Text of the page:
“Our sector has been historically very fragmented and siloed in terms of how we design, build, and operate assets. I have been advocating for years a shift towards collaborative delivery, putting minds together, becoming less adversarial to how deliver, build, and manage our assets. This is a fundamental rule of digitalization, it is facilitating our ability to collaborate and it is driving that change by creating a seamless flow of information throughout the lifecycle of a built asset.”
So how do we achieve this?
Getting Future-Ready with Digitization
To embrace what smart construction offers, we need to move away from the siloed and fragmented way of working that currently exists.
By digitizing project processes, we can begin to take those steps.
So, what does this include? It means using digital platforms to structure and organize data to standardize and simplify. By standardizing our data, we can enable benchmarking, which sets out a clear guide for the best industrial practices. For example, the ISO 19650 standards, which allow us to structure information across the lifecycle of a built asset.
This siloed way of working is also clear in the lack of collaboration between organizations. In fact, according to KPMG, 82% of asset owners feel they need more collaboration with their contractors.
Here, we are missing out on the advantages of collective learning from counterparts who have similar experiences, practices, and problems. At the end of the day, climate change is a global issue that requires a global response, and the only way we can achieve that is through enhanced collaboration.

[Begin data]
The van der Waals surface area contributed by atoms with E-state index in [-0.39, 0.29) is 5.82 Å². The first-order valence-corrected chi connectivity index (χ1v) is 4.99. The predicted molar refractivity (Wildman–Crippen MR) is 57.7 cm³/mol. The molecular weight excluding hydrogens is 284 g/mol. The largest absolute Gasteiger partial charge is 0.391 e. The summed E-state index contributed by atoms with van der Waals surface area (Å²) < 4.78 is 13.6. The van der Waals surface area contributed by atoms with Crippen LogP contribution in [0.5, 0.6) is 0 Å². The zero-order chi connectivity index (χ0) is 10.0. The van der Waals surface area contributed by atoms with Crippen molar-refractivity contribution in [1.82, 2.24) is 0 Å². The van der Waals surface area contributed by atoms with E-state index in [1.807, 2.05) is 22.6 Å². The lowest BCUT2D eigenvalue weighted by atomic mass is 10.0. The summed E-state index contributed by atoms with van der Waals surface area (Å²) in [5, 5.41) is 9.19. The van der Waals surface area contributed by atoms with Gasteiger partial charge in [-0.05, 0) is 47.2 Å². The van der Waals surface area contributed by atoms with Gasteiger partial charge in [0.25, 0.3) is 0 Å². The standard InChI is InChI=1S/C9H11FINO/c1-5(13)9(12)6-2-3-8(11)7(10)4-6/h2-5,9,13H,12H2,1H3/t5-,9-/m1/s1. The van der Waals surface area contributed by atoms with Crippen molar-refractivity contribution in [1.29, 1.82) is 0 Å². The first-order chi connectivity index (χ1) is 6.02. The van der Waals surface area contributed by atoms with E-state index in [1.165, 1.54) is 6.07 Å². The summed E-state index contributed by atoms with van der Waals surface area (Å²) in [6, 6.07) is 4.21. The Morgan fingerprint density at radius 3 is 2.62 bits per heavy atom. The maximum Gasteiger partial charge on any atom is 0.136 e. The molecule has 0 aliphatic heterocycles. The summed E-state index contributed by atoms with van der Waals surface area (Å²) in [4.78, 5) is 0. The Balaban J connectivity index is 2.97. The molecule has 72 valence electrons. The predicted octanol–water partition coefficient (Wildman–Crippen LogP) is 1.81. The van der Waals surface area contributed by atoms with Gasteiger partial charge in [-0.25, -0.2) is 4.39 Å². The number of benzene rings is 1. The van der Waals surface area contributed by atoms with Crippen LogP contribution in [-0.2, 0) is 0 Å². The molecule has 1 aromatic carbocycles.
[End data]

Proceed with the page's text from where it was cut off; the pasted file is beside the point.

Therefore, perhaps we should stop asking ‘What is the cost of going digital?’ and instead ask ‘What is the cost of us not going digital?'
Again, it’s smart construction to the rescue. Using digital technology solutions, information and data can be seamlessly transferred, while projects can better integrate and collaborate. For example, we can pull and push from different platforms by hosting all data within a single, secure repository. This means saying goodbye to replicating efforts and hello to considerable time and resources savings.
And the best way to do this? A Common Data Environment.
According to KPMG by implementing information technologies, such as a Common Data Environment (CDE), you can save up to 18% on costs across the lifecycle of a built asset. Due to enhanced information sharing, you can reduce the likelihood of project delays, bottlenecks, and costly errors.
Technology has helped create a newfound ‘symbiosis between financial and environmental goals, meaning we no longer have to suffer significant monetary losses to tackle the climate change emergency.
Therefore, perhaps we should stop asking ‘What is the cost of going digital?’ and instead ask ‘What is the cost of us not going digital?’.
Preparing for Battle
Smart construction will play a vital role in the climate battle that is to come. But to be battle-ready and make the most of what smart construction has to offer, we first need to understand, organize, and structure our data. This will allow us to collaborate more effectively across our projects.
So, how do we do it? It means embracing digital technologies that allow you to aggregate information and give you complete visibility over your projects.
Once this is achieved, we can begin to build a more sustainable future—saving money, time, and the planet.
Want to learn more about the benefits of smart construction? Our latest report helps you make the business case for introducing digital technology into your organization. Read it here.